Types of Towbar

Tips & Advice

We offer professional towbar fitting in Plymouth from our approved workshop. With our years of experience in towbar fitting, we can advise you on the types of towbar you need for different situations.

Which towbar do I need?

We have 4 different types of towbar available for fitting in Plymouth, all with different advantages. They are: fixed flange ball towbar, fixed swan neck towbar, detachable swan neck towbar and detachable flange towbar.


A fixed flange ball towbar is generally the most cost-effective option and is typically used for all forms of towing/cycle carrying attachments. The main features of a fixed flange ball towbar are:

  • You can tow and carry cycles at the same time.
  • Bumper shields can be fitted; AL-KO towballs can be fitted.
  • The towing height can be adjusted on the four-hole plate.
  • A choice of towing couplings and accessories can be fitted.
  • Electrics normally mounted by the towball.


Fixed swan neck towbars are becoming more popular in the UK but are generally found more often abroad. They have the least flexible design as you are not able to tow and carry cycles at the same time although you can still use cycle carriers. The main features of the fixed swan neck towbars are:

  • Compatible with AL-KO stabilisers without any changes.
  • Can look neater on the back of some vehicles.
  • Less likely to trigger reversing sensors.
  • Electrics normally fitted where neck attaches to main towbar.
  • Cannot be fitted with a bumper shield.


The detachable swan neck towbar are commonly used in the rest of Europe and can be more discrete than the flange fitting due to a slimmer neck and lack of visible bolts. Similarly to the fixed version, the detachable swan neck towbar can use a cycle carrier but cannot tow at the same time. The main features of the detachable swan neck towbar are:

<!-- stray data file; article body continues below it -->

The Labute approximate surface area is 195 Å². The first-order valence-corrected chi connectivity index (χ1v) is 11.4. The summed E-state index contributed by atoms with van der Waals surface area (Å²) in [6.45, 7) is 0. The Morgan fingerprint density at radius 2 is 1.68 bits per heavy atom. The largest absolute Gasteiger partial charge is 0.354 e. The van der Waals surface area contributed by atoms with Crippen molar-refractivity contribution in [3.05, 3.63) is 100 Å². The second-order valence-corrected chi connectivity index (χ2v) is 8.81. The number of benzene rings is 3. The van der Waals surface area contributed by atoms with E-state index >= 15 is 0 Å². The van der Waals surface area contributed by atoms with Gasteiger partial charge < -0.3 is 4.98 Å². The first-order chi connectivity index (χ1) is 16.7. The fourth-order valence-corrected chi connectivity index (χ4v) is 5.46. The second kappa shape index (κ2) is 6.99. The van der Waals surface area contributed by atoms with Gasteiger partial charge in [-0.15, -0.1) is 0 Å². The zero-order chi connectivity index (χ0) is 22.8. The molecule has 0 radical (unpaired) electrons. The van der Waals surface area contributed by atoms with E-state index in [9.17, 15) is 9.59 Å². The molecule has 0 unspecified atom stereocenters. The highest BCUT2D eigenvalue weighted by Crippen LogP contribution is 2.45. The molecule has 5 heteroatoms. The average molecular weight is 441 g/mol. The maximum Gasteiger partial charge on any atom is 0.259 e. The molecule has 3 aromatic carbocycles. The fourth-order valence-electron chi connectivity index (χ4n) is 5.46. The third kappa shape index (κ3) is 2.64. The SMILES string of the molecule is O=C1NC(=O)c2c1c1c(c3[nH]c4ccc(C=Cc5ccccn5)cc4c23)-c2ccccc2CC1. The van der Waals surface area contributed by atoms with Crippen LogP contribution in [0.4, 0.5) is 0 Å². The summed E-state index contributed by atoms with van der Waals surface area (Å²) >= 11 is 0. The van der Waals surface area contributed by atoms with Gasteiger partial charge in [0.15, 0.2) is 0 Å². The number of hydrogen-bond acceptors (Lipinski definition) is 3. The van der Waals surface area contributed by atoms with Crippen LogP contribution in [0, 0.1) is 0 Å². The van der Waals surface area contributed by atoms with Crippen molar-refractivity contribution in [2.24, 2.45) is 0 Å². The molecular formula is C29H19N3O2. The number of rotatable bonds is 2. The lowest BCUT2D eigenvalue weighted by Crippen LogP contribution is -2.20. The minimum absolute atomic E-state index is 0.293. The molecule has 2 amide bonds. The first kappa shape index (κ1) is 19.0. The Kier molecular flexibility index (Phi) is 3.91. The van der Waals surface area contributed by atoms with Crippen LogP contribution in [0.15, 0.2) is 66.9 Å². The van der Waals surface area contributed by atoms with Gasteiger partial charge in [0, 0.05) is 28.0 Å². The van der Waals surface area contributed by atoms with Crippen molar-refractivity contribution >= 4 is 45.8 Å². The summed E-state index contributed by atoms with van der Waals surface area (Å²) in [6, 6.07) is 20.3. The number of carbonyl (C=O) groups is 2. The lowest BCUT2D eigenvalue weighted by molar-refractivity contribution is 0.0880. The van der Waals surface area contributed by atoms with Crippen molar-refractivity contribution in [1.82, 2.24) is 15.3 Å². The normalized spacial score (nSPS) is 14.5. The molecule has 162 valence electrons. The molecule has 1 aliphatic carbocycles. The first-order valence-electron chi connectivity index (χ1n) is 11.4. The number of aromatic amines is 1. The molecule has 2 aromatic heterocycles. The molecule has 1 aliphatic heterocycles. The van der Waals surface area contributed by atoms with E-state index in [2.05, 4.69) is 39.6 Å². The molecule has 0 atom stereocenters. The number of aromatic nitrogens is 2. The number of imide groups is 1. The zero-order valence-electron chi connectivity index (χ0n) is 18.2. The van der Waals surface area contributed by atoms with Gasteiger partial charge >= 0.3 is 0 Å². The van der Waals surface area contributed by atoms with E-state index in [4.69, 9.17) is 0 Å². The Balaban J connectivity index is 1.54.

• Towball is removed when not in use preserving ‘shins’ and the look of the vehicle.
  • Unrestricted access to the boot.
  • AL-KO and other friction type stabilisers can be used.
  • Won’t trigger reversing sensors when not towing (if ball removed).
  • Electrics normally ‘swivel’ up inside bumper for stowage.


The detachable flange towbar is exclusive to Witter towbars and has all the benefits of the fixed flange fitting but with a detachable option to improve vehicle aesthetics. This version is ideal if you use the boot often to avoid grazing your shins and can be beneficial when parking. The main features of the detachable flange towbar are:

  • Bumper shield available.
  • Tow and carry cycles at the same time.
  • The towball is removed when not in use preserving ‘shins’.
  • AL-KO towballs can be fitted.
  • Won’t trigger reversing sensors when not towing.
  • A choice of towing couplings and accessories can be fitted.
  • Heavier than a normal detachable.